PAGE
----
Passed away on April 17th at the age of 96. She was predeceased by her husband John and son-in-law Ernie.


Paulina is survived by her children Christina (Ken), Roman (Diane) and her grandchildren Tara

(Conrad) and Anastasia (Jason).     


Mom lived through tragic times during her youth, first the devastation of Holodomor and then removal from her home in Ukraine and transport to Germany during the war. There she met our dad, where they both were forced to work as farm labourers. Post-war brought the arrival of my sister Christina and myself. Desiring a better life for their family, immigration to Canada followed, where citizenship became a dream fulfilled.


Providing us with a home and essentials necessitated mom and dad taking multiple jobs. Employment for mom involved working three decades in the clothing industry in the Exchange District. English as a second language was not required as none was spoken. Multilingualism was prevalent and led to enhanced friendships.


There was no burden or obstacle that mom was unable to overcome. Our parents were an energy force that, even as adults, Chris and I could not keep up with, but lovingly admired. If we needed anything mom would be there immediately, no questions asked. She was our mainstay during our times of uncertainty.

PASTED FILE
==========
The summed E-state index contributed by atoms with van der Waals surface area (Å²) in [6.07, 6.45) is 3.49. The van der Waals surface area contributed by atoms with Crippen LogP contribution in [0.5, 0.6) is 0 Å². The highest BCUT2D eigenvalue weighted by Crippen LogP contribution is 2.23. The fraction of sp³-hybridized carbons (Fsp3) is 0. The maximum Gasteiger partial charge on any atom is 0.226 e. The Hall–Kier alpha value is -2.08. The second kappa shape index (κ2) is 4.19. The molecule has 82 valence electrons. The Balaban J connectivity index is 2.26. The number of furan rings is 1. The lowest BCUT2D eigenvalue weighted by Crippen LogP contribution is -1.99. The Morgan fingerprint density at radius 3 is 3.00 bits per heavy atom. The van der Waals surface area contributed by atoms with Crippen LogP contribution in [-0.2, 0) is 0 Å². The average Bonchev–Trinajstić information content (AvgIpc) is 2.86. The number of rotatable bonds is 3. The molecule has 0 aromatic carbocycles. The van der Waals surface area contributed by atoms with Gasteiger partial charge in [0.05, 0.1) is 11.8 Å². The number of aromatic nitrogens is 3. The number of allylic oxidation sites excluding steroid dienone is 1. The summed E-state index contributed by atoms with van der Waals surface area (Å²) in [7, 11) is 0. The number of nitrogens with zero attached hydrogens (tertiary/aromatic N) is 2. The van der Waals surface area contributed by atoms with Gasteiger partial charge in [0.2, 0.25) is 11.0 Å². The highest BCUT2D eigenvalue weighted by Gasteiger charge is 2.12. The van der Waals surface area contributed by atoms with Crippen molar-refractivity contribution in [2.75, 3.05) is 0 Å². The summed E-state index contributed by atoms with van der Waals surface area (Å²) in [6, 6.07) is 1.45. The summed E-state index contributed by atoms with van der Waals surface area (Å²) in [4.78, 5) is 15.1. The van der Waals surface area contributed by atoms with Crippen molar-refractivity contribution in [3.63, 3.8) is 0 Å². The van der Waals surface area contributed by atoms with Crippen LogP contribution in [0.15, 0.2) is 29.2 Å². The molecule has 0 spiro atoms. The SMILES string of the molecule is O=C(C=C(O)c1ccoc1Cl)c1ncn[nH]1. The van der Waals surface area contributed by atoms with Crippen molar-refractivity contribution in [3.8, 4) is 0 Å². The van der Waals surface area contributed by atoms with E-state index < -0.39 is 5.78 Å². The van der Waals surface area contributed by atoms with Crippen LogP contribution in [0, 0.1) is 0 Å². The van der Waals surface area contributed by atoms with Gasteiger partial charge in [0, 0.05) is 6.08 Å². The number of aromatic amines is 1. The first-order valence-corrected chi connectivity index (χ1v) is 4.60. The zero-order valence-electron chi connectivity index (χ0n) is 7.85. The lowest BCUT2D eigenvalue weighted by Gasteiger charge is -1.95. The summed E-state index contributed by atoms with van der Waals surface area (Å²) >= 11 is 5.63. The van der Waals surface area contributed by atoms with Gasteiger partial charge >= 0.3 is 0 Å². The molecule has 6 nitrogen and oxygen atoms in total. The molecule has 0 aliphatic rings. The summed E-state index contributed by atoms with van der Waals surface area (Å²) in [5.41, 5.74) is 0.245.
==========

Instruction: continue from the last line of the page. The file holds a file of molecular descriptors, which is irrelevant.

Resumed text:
The birth of her granddaughters Tara and Stasi meant Baba could spoil and pamper them to the extreme. The girls enjoyed these visits, sleepovers and lots of Ukrainian fine dining.


Mom's favourite hangouts with her friends involved the Garden City mall and Kildonan Park. But her passion was entertaining, large dinner parties, with only herself as host and caterer. No size of crowd was too many people. Holiday gatherings were either held at her house or else she would provide ethnic dishes delivered to our homes.


Paulina and John were married for almost seven decades. His passing left a large void in her life but his spirit motivated her to carry on. She will be greatly missed. They are now together.



A private family service has taken place at St. Nicholas Ukrainian Catholic Church.


Vichnaya Pamyat

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